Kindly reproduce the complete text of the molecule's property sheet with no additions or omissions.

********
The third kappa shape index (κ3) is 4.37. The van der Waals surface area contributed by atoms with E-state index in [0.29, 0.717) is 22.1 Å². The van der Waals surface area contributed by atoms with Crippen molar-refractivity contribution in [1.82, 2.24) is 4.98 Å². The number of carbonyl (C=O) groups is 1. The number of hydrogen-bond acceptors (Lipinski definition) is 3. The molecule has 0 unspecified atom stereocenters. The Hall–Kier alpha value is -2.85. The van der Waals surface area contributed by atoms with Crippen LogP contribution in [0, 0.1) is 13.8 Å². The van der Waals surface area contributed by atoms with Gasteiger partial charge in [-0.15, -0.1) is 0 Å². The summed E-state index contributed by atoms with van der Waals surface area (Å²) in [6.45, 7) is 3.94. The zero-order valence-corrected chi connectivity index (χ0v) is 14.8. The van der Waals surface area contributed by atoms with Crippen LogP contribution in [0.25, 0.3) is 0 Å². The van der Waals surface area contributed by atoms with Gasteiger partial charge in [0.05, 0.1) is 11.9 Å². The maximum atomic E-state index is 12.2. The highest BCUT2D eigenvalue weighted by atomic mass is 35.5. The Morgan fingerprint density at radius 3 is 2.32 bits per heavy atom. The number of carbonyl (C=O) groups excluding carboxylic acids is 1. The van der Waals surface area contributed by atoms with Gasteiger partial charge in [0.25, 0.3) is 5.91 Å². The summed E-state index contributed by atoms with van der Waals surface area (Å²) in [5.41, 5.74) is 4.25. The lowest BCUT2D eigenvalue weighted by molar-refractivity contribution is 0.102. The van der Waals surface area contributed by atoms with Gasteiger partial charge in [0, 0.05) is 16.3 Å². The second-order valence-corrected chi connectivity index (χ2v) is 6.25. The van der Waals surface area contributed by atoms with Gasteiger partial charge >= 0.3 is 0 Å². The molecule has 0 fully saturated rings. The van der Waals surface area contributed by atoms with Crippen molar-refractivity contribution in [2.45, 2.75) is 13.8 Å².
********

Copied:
The third kappa shape index (κ3) is 4.37. The van der Waals surface area contributed by atoms with E-state index in [0.29, 0.717) is 22.1 Å². The van der Waals surface area contributed by atoms with Crippen molar-refractivity contribution in [1.82, 2.24) is 4.98 Å². The number of carbonyl (C=O) groups is 1. The number of hydrogen-bond acceptors (Lipinski definition) is 3. The molecule has 0 unspecified atom stereocenters. The Hall–Kier alpha value is -2.85. The van der Waals surface area contributed by atoms with Crippen LogP contribution in [0, 0.1) is 13.8 Å². The van der Waals surface area contributed by atoms with Gasteiger partial charge in [-0.15, -0.1) is 0 Å². The summed E-state index contributed by atoms with van der Waals surface area (Å²) in [6.45, 7) is 3.94. The zero-order valence-corrected chi connectivity index (χ0v) is 14.8. The van der Waals surface area contributed by atoms with Crippen LogP contribution in [0.25, 0.3) is 0 Å². The van der Waals surface area contributed by atoms with Gasteiger partial charge in [0.05, 0.1) is 11.9 Å². The maximum atomic E-state index is 12.2. The highest BCUT2D eigenvalue weighted by atomic mass is 35.5. The Morgan fingerprint density at radius 3 is 2.32 bits per heavy atom. The number of carbonyl (C=O) groups excluding carboxylic acids is 1. The van der Waals surface area contributed by atoms with Gasteiger partial charge in [0.25, 0.3) is 5.91 Å². The summed E-state index contributed by atoms with van der Waals surface area (Å²) in [5.41, 5.74) is 4.25. The lowest BCUT2D eigenvalue weighted by molar-refractivity contribution is 0.102. The van der Waals surface area contributed by atoms with Gasteiger partial charge in [0, 0.05) is 16.3 Å². The second-order valence-corrected chi connectivity index (χ2v) is 6.25. The van der Waals surface area contributed by atoms with Gasteiger partial charge >= 0.3 is 0 Å². The molecule has 0 fully saturated rings. The van der Waals surface area contributed by atoms with Crippen molar-refractivity contribution in [2.45, 2.75) is 13.8 Å².